ZZ Top combines 40+ years of music on new compilations

A double dose of greatest hits compilations from “that little ol’ band from Texas” is now available from Warner Bros. Records/Rhino Records. The single CD The Baddest of ZZ Top and double CD The Very Baddest of ZZ Top combine to give fans songs that over the course of more than 40 years have made ZZ Top one of rock's most legendary groups, selling more than 50 million units worldwide. The releases are being issued in tandem with the Rock and Roll Hall of Famers summer/fall tour featuring Jeff Beck that is currently rocking U.S. venues and outdoor festivals through Nov. 2.

“We're glad that material originally issued by three different labels over the course of all these years will now be housed under one 'roof,' so to speak,” says vocalist-guitarist Billy F Gibbons, who along with guitarist Dusty Hill and drummer Frank Beard have maintained ZZ Top’s original line-up since the band's founding in 1969. “It's kind of a big, bad family reunion on some level," adds Gibbons in a label news release.

The single disc The Baddest of ZZ Top delivers a concentrated dose of Lone Star State rock, boogie and blues on 20 tracks that span three decades. Among the signature hits are classics such as ‘La Grange,’ ‘Tush,’ ‘Cheap Sunglasses,’ ‘Gimme All Your Lovin’,’ and ‘Sharp Dressed Man.’ More recent tracks like ‘Rhythmeen’ and ‘Mescalero’ supplement the set that also includes several single versions of the aforementioned hits that are currently unavailable on CD or digitally.

The two-disc The Baddest of ZZ Top doubles down on the band’s music with 40 tracks that form a “more detailed snapshot of the trio’s stellar career.” In addition to every song contained on the single disc version, ‘Very Baddest’ digs deeper into early albums to uncover fan favorites like ‘Pearl Necklace,’ ‘Just Got Paid,’ and ‘(Someone Else Been) Shaking Your Tree.’ The dual-CD collection also spotlights later albums including 1999’s XXX and Mescalero from 2003 featuring ‘Fearless Boogie’ and ‘Que Lastima.’ The collection closes with a take on the 1940s standards classic ‘As Time Goes By’ in a way that only the trio from Houston could create.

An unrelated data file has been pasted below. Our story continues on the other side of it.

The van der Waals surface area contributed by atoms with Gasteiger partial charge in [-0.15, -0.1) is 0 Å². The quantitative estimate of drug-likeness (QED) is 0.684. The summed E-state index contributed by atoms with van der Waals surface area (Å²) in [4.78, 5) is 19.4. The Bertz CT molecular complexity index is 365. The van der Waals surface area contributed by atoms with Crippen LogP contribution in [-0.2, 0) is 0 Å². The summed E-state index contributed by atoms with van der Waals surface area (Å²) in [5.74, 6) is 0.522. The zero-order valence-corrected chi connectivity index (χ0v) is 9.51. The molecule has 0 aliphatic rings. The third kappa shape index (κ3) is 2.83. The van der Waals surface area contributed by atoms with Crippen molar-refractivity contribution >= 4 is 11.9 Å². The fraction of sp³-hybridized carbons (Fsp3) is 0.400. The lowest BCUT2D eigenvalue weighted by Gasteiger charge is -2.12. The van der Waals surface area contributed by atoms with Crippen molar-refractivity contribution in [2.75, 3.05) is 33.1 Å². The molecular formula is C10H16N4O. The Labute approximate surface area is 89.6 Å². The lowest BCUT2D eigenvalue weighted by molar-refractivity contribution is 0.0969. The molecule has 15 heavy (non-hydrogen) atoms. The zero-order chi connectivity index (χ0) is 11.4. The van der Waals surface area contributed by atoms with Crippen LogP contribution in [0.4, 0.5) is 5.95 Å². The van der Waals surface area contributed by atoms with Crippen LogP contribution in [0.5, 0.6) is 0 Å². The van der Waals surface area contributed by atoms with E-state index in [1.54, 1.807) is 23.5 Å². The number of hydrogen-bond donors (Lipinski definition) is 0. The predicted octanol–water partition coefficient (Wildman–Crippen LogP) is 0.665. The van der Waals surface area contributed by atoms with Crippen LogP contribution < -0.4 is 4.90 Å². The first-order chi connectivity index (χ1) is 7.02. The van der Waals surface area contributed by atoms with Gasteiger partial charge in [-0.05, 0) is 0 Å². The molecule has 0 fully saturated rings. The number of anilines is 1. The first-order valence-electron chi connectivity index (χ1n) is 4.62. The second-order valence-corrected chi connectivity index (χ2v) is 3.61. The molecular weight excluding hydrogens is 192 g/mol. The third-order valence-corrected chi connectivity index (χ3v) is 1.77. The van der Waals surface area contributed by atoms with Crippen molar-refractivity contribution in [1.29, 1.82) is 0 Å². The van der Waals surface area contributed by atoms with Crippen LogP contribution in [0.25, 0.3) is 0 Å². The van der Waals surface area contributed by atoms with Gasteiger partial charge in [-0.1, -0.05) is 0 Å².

The music on The Baddest of ZZ Top and The Very Baddest of ZZ Top stands as a remarkable achievement of rock longevity that was built and continues to thrive on a foundation of rock, blues, and boogie. “Yeah, we’re the same three guys, bashing out the same three chords,” says Gibbons in a bio on the band’s official Facebook page. As each new album explores new ground in terms of the band’s sonic approach and material, ZZ Top is described as “the same but always changing.”

The band’s support for the blues is unwavering both as interpreters of the music and preservers of its legacy. It was ZZ Top that celebrated “founding father” Muddy Waters by turning a piece of scrap timber from the blues icon’s sharecropper shack into a beautiful guitar called, the “Muddywood.” The symbolic instrument is displayed on tours as a fundraising promotion for the Delta Blues Museum in Clarksdale, Mississippi—site of Robert Johnson’s famed ‘Crossroads’ encounter with the devil.